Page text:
Human reasoning is remarkably shallow- in fact, our thinking and justifications just scratch the surface of the true complexity of the issues we deal with. The ability to think may still be the greatest wonder in the world (and beyond), but the way that individuals think is less than ideal. In The Knowledge Illusion, the authors show that people are a little like bees and society like a bee hive: our intelligence resides not in individual brains but in the collective mind. To function, individuals rely not only on knowledge that is stored within our skulls but also on knowledge stored elsewhere, be it in our bodies, in the environment, and, especially, in other people. Put together, human thought is incredibly impressive, but at its deepest level, it never belongs to any individual alone. And yet the mind supports the most sublime, incredible phenomenon of all: consciousness. How can any of this be possible with a mind that is so imperfect? This is one of the key challenges they will confront. The Knowledge Illusion will not only tie together established scientific facts, but their arguments will be made sensible by a consideration of what the mind is for. Understanding why the mind is as it is, and what it is for, will show why we need to consider it as extending beyond our skulls; why we should think about ´´the mind´´ as far more than an extension of the brain but as an emergence from multiple brains interacting. Simply put, individuals know relatively little, but the human hive that emerges when people work together knows a lot. The Knowledge Illusion offers us improved ways of approaching our most complex problems. It should make us more humble, opening our minds to other people´s ideas and ways of thinking. It offers lessons about how to avoid things like financial meltdowns by recognizing the limits of our understanding. It can help improve our body politic and help us assess how much reliance should we have on experts vs. how much decision-making power should be given to individual voters. Appreciating that the mind is shared should also make us more realistic about history; instead of idolizing the great men and women of history, we should be idolizing the great societies that allowed great ideas and achievements to develop. Knowing that knowledge resides in systems of individuals also makes it harder to see catastrophe coming, because there may be no individual on the lookout, so understanding ourselves better allows us to create better safeguards. In short, there is real value in knowing that the mind is more than the brain.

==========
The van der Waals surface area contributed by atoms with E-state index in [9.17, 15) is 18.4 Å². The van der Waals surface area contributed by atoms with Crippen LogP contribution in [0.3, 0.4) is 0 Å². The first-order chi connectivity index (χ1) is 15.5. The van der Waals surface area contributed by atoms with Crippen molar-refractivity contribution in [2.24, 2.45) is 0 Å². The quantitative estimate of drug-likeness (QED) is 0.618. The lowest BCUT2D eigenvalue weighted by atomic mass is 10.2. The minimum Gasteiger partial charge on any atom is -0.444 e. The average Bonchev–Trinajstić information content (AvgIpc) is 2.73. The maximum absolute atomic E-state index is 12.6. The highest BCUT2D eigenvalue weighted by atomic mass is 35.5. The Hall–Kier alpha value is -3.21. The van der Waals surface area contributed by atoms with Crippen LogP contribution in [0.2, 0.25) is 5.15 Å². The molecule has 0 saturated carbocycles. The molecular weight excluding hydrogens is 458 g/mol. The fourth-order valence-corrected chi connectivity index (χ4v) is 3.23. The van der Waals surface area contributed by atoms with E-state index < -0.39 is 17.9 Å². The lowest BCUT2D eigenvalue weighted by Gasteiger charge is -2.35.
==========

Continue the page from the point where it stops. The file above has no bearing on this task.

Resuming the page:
The Knowledge Illusion:Why We Never Think Alone Steven Sloman/ Philip Fernbach
The Knowledge Illusion:The myth of individual thought and the power of collective wisdom Steven Sloman/ Philip Fernbach
Human reasoning is remarkably shallow - in fact our thinking and justifications just scratch the surface of the true complexity of the issues we deal with. The ability to think may still be the greatest wonder in the world (and beyond), but the way that individuals think is less than ideal. In The Knowledge Illusion, Sloman and Fernbach show that our intelligence resides not in individual brains but in the collective mind. To function, individuals rely not only on knowledge that is stored within our skulls but also on knowledge stored elsewhere, be it in our bodies, in the environment, or especially in other people. Put together, human thought is incredibly impressive, but at its deepest level it never belongs to any individual alone. And yet the mind supports the most sublime, incredible phenomenon of all: consciousness. How can any of this be possible with a mind that is so imperfect? This is one of the key challenges confronted in this book. The Knowledge Illusion ties together established scientific facts whilst also considering what the mind is for. Understanding why the mind is as it is and what it is for will show why we need to consider it as extending beyond our skulls; why we should think about ´the mind´ as far more than an extension of the brain, as an emergence from multiple brains interacting. Simply put, individuals know relatively little, but the human hive that emerges when people work together knows a lot. 1. Language: English. Narrator: Mike Chamberlain. Audio sample: http://samples.audible.de/bk/macm/001071/bk_macm_001071_sample.mp3. Digital audiobook in aax.